The Corner

Culture

‘Genocide Is Not a Joke’ — but Social-Justice Warriors Are

In response to Miller

Below, David notes the nonsense currently under way at Yale over, yes, a Halloween e-mail. I thought I’d add a personal anecdote, since I happened to be at Yale on Friday for the William F. Buckley Jr. Program’s annual conference — this year, coincidentally, about free speech. Our friend Roger Kimball was there as well, and he’s written up the first part of the story:

During the second session, Greg Lukianoff, the president of the Foundation for Individual Rights in Education and author of Unlearning Liberty: Campus Censorship and the End of American Debate, reflected on the bizarre reaction to Erika Christakis’s email.  Lukianoff had had a front row seat to the controversy during a talk he gave at Silliman College the day before. What could explain the tsunami of anguish?  You would have thought, he said, that Mrs. Christakis had “burned down an Indian village” or something.

Uh oh.  It was shortly after that comment that a distraught student walked into the hall where the conference was proceeding and began taping up signs that read:

Stand with your sisters of color. Now, here. Always, Everywhere.

He had put up about ten signs before a security guard asked him to leave. Nothing doing. The guard asked again. Nada.  So he grabbed the student and dragged him, kicking and screaming, from the room. . . .

The New Criterion’s James Panero snagged video of the incident:

More Kimball:

Soon there was a crowd of twenty students demanding to get into the attendance-by-reservation only event. Then there were fifty or more.  Soon they were chanting loudly outside the hall. “Genocide is not a joke” was one of the little ditties with which they entertained us.  By the time the last session began, word came that they intended to bar the exits. More security was marshaled and when the proceedings came to an end the speakers and the audience were escorted out of the room. A cordon of enraged students holding signs and yelling “Genocide is not a joke” greeted us.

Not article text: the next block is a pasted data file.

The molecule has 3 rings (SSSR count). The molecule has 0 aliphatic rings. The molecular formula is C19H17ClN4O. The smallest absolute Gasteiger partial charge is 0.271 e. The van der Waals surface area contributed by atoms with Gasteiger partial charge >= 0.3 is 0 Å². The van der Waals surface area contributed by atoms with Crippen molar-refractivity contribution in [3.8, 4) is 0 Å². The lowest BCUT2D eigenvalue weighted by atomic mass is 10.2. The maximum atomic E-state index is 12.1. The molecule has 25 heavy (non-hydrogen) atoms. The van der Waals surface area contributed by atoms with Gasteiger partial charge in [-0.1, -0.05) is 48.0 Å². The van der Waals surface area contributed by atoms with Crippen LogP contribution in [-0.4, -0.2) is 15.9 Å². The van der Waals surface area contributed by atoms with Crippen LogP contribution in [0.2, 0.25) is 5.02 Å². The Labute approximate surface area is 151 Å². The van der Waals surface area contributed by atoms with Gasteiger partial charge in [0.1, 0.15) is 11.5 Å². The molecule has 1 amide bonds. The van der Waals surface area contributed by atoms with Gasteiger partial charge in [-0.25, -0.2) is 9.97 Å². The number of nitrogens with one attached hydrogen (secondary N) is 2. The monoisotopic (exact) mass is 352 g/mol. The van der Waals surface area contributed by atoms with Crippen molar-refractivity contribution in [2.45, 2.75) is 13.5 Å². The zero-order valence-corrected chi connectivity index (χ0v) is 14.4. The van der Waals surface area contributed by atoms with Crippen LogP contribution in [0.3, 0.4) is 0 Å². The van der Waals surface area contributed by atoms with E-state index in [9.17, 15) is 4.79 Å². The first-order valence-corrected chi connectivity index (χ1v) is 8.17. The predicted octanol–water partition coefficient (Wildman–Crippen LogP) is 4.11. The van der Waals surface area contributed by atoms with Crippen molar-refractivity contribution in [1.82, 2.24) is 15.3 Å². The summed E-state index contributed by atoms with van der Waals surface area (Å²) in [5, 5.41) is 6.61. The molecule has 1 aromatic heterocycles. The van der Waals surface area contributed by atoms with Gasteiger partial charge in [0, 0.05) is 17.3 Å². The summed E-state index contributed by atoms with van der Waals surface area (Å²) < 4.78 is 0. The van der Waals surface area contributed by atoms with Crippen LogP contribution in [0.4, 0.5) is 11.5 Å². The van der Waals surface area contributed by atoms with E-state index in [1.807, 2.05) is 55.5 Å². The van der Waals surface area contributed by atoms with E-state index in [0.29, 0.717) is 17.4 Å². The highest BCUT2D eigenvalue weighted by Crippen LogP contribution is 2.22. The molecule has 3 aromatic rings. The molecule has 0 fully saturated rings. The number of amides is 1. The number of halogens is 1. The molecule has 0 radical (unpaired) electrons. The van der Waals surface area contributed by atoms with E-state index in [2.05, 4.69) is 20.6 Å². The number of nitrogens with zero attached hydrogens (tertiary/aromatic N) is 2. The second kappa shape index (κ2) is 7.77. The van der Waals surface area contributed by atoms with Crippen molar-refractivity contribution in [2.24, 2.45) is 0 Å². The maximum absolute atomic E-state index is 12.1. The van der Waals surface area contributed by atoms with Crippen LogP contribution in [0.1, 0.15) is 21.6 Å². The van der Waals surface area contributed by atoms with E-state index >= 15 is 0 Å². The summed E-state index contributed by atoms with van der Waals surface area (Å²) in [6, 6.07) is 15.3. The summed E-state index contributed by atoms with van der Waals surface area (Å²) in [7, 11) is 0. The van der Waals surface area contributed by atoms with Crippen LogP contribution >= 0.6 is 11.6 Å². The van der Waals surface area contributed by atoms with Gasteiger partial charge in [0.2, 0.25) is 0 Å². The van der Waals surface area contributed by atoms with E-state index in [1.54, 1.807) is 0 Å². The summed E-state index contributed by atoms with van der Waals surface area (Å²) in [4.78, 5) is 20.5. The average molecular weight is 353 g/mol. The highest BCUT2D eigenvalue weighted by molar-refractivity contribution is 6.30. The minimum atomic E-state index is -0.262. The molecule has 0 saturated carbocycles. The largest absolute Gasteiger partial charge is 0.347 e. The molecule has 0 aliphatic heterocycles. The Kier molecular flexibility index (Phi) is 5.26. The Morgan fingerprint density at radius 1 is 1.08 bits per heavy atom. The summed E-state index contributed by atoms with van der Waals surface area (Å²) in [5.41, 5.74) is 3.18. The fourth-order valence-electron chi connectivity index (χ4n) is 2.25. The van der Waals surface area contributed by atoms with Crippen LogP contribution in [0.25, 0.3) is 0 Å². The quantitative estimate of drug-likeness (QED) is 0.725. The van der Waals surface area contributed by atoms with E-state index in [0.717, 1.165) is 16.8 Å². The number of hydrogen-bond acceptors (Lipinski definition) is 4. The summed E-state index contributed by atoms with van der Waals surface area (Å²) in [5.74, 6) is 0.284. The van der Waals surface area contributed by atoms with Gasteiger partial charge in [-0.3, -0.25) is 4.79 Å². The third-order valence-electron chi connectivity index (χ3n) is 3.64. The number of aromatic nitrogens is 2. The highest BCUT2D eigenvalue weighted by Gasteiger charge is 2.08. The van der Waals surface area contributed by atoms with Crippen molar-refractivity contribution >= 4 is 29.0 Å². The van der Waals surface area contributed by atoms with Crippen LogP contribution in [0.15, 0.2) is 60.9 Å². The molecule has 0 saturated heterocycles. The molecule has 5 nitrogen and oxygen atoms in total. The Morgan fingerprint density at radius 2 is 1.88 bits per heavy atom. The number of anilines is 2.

There were probably 50 students inside the building, and another 100 on the sidewalk outside. Panero grabbed footage of that scene, too:

After basking in oppression during the afternoon conference, several of us walked over to the Omni Hotel for an evening of privilege. There, a Yale professor who had been an attendee at the afternoon’s festivities regaled us with the following tale: Following the last panel, he approached one of the sidewalk protesters to inquire about the source of her discontent. She announced: “Apparently, someone in there said that we should burn down an Indian village!” The professor attempted to disillusion her. Meanwhile, on the steps outside the building a student demonstrator waxed rhetorical about the evils of free speech. As the professor and the student talked (“debated” would be a stretch), several protesters turned to the pair: “Excuse us! Could you keep it down? We’re trying to hear the speaker!”

The mind staggers under the weight of so much irony.

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